Mount Dubois, White Mountain Peak


By: Bill Henderson


The White Mt. Range. July 1,2,3,4. Yes, all 4 days were necessary too! Despite warnings of an extremely dry year, the 16 persons who backpacked from Post Meadow to the ridge on Saturday were happy to find many streams. Four plentiful streams flowed thru Post meadow alone. Because of the length of the backpack in,(7 hours) White Mt. was attempted by two hikers on Sunday while the remaining party established the base camp and relaxed. Base Camp was in high meadow country at a large fringe of timber beside Cabin Creek. (2 hours traveling time below the ridge to Du Bois, called Pellisier Flats.

John Del Monte and Alden Hilton returned from their climb of White Mtn. at 9:00 P.M. Climbing time: 14 hours. Terrain: high meadowed ridges with intervening knolls. One rock climbing spot made contouring necessary. Comment: rugged, but very interesting. It was decided that all would do Mt. Du Bois the following day, Sunday.

Mt. Du Bois Climb had 12 persons reaching the peak - all that started at 3:00 A.M. They were: Walter Henninger, Alta Van Pappelendam, Fritz Sloman, John Del Monte, Niles and Louise Werner, Marie Smith, Dick Dodds, Ralph Harlow, Glen Warner., and Margaret and Bill Henderson. A late moon shone upon the hikers until the ridge and sunrise were reached simutaneously.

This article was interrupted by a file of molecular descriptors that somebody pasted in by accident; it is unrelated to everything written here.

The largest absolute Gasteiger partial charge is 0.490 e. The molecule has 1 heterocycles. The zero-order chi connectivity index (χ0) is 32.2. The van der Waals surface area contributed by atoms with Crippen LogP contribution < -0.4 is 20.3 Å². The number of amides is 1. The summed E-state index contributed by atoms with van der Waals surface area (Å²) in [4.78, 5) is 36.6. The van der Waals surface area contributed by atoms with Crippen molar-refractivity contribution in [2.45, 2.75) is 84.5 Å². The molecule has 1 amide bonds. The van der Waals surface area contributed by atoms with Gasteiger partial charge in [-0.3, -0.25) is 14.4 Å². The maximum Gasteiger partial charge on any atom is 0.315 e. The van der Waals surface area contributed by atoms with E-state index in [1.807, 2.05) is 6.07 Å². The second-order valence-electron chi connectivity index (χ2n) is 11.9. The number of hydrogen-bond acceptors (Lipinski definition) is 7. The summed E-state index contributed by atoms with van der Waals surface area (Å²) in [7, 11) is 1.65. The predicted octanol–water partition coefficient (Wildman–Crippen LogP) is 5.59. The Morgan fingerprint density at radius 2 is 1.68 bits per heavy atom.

2/3's of the elevation was gained up steep grassy slopes, spring infiltered, before sunrise. For the remaining 6 hours, only a gentle rise of 1600' elevation was necessary to reach the summit. A large cairn indicated that one hiker reached the top in 1948, and one in 1949.

The entire length of Pellisier Flats was covered during the climb. It is a tremendous moss and flower-covered broad ridge. Snow banks lay against the east ridge, the tops of which were pocked by snow cups. The deep valley of Fish Lake Canyon in Nevada and Owen Valley and the Sierra panorama were constantly with the group. At least five rock huts without roofs were on the long twisting ridge. On one of the two gentle knolls at 13,500' numerous Indian arrow heads and scrapers were found, as well as lower on the flats. Obsidian had been used, presumedly from Glass Mtn., visible far below. A field of Polimonium was growing at 13,500'. Most of the flowers on lower meadows had been kept "clipped" by high-altitude cattle.

An early morning backpack out to the truck was accomplished before 7:30 A.M.

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